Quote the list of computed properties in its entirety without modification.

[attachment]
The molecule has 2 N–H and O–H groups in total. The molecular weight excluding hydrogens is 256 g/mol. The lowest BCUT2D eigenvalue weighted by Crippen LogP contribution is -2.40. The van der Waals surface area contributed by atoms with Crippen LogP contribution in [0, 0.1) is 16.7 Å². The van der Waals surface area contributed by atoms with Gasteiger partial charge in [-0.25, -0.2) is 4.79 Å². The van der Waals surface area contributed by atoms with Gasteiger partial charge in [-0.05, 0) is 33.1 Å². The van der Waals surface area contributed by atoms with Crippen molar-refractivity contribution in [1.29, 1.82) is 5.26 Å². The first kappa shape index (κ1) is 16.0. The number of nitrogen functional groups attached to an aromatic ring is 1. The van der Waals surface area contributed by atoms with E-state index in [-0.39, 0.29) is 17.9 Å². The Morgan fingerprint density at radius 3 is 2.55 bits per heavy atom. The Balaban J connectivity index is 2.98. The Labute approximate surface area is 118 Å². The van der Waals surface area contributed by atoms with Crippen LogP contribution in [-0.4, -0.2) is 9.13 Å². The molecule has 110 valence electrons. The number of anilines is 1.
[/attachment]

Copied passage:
The molecule has 2 N–H and O–H groups in total. The molecular weight excluding hydrogens is 256 g/mol. The lowest BCUT2D eigenvalue weighted by Crippen LogP contribution is -2.40. The van der Waals surface area contributed by atoms with Crippen LogP contribution in [0, 0.1) is 16.7 Å². The van der Waals surface area contributed by atoms with Gasteiger partial charge in [-0.25, -0.2) is 4.79 Å². The van der Waals surface area contributed by atoms with Gasteiger partial charge in [-0.05, 0) is 33.1 Å². The van der Waals surface area contributed by atoms with Crippen molar-refractivity contribution in [1.29, 1.82) is 5.26 Å². The first kappa shape index (κ1) is 16.0. The number of nitrogen functional groups attached to an aromatic ring is 1. The van der Waals surface area contributed by atoms with E-state index in [-0.39, 0.29) is 17.9 Å². The Morgan fingerprint density at radius 3 is 2.55 bits per heavy atom. The Balaban J connectivity index is 2.98. The Labute approximate surface area is 118 Å². The van der Waals surface area contributed by atoms with Crippen LogP contribution in [-0.4, -0.2) is 9.13 Å². The molecule has 110 valence electrons. The number of anilines is 1.